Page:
Roger Liddle: Labour must prevent the disaster of a referendum defeat

The worst argument for the treaty is to focus on what it isn't, rather than what it is

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Labour cannot afford to let the case for Europe go by default. Lose on Europe and we lose one of the crucial progressive platforms for the advance of modern social democracy.

Labour cannot afford to let the case for Europe go by default. Lose on Europe and we lose one of the crucial progressive platforms for the advance of modern social democracy.

A referendum defeat would be an unmitigated political disaster. Far from taking the troublesome issue of Europe off the political agenda, it would make the future of Britain's relations with Europe the central abiding preoccupation of Labour's third term. A "No" would be a huge advance for the forces of the right: the closet "withdrawalists" who cynically regard the referendum as the first step in a two-stage process to detach Britain from Europe.

It is no good hoping this difficult issue will somehow go away. It won't. Any club needs rules that govern those who choose to be its members. The rules for membership of the enlarged club now need to be settled for the foreseeable future.

The constitutional treaty enshrines the transformation of Europe from a single market to a political Union, albeit radically different from a Federal United States of Europe because the member states play the defining role. Some of our partners ruefully refer to this as "La constitution Britannique". Yet, somehow, we British pro-Europeans find it difficult to make the case.

The worst argument for the treaty is to focus on what it isn't, rather than what it is. "Fear not, we have held back the Eurofederalist hordes that threaten our shores". This feeds the suspicion that Europe is a conspiracy against our patriotic interests, and is hardly a convincing backcloth to the argument that a Britain, fully committed to the European Union, can play a leading role within it.

Europe cannot simply be explained to the British people as a "free trade area" vital to our prosperity. We cannot continue to peddle what first became the establishment consensus under Macmillan, that there was "no alternative", with each step in European integration presented as both "inevitable" and constitutionally insignificant. The significance of building a new potential for political action "beyond the nation state" has to be justified, not underplayed.

Progressives should argue for the constitutional treaty on its merits. To the running of Europe, it will bring greater clarity, greater effectiveness and greater democracy. The provisions of the treaty embed values, objectives and fundamental rights that every progressive constituency should embrace with enthusiasm.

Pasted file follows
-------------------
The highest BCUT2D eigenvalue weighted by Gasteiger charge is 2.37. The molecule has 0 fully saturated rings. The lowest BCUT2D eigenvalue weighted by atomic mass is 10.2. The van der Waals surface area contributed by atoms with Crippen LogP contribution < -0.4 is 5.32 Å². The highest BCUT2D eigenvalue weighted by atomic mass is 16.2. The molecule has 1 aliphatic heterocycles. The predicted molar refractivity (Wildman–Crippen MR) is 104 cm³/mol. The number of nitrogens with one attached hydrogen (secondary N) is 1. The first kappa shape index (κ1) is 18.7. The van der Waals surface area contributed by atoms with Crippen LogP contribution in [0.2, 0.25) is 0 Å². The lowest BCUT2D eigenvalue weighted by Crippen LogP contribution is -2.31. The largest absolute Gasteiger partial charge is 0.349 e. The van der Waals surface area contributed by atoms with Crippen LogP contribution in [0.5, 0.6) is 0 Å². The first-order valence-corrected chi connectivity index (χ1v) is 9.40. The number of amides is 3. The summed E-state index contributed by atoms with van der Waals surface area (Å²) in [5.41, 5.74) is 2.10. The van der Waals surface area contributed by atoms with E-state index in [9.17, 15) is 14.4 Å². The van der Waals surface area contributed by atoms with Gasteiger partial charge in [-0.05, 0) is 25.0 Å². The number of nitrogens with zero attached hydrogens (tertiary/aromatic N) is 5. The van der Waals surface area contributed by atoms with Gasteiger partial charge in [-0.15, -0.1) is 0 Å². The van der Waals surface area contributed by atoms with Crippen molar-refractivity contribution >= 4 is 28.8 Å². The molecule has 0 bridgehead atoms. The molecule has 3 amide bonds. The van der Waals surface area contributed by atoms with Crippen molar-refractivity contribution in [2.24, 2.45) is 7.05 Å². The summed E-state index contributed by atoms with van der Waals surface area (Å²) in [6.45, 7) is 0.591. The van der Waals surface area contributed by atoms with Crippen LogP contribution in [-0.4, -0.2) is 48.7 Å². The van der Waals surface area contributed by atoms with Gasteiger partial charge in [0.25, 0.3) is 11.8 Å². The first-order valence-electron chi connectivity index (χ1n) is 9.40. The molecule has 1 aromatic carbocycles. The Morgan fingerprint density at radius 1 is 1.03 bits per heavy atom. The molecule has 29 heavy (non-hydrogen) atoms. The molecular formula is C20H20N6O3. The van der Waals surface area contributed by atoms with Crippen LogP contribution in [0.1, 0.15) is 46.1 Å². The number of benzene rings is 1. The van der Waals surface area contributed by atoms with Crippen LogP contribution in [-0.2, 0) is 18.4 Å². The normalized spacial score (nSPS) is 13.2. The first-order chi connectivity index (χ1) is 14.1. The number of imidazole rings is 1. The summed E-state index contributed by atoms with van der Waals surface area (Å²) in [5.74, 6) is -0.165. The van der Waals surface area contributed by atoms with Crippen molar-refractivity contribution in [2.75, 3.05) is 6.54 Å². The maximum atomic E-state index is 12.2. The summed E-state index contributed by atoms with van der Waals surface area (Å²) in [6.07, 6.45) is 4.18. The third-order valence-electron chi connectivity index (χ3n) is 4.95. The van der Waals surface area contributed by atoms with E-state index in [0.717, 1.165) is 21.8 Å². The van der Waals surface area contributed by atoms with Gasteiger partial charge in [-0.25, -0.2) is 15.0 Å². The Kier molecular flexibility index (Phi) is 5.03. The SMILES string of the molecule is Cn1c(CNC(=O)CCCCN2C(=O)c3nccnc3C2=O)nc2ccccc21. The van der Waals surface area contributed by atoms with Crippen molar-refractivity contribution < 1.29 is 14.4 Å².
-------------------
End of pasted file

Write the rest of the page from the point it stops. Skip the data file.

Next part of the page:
Social democrats should make a bold progressive argument for Europe. Without the full potential of the single market, Labour's ability to sustain high public spending and high-quality public services will be impaired. Secondly, separated from the EU, Britain would cut its ties to a "social market" model for economic development which embeds values and a framework of rules that promote social justice and environmental sustainability. We would cease to be bound into a distinctive European model for growth: the only available modern alternative to the post-war model of nation state social democracy that is now unrealistic.

Third, outside the EU, Britain would stand alone, in a world where China, India and Brazil emerge as economic powers. We may convince ourselves that a New Labour Britain represents a uniquely successful model of progressive advance, but outside the EU, we lose our capacity to multiply our influence, shape globalisation and be an effective force for good in the world.

A realistic progressive goal is to build a more equal partnership between a more united and effective Europe and a genuinely internationalist United States. But for Europe to be a credible provider of security in the "arc of instability" that surrounds us, never mind aspire to a more equal transatlantic partnership, poses multiple challenges: to traditional German reluctance to contemplate the use of force, to French illusions of a multipolar world and to British conceptions of a special relationship with the US. Britain will have to adapt to a new conception of its role as a US-friendly partner within the European camp, rather than as a transatlantic "bridge".

General election night will fire the gun for the start of the European referendum campaign. The Labour Party must be confident of its pro-European values. It must insist the party's collective leadership stands up for them. While it is possible to be pro-European in the modern world without being on the left, it is impossible to be on the progressive left without being a pro-European. Alongside the advance of the domestic "progressive consensus" that New Labour has created, victory in the referendum will be the third term fulfilment of the Blair premiership and we would, in the process, achieve an irreversible shift towards a more social-democratic Britain.

The author was Tony Blair's policy adviser on Europe, 1997-2004 and is a member of the cabinet of the European Trade Commissioner, Peter Mandelson. His 'The New Case for Europe' is published by the Fabian Society'

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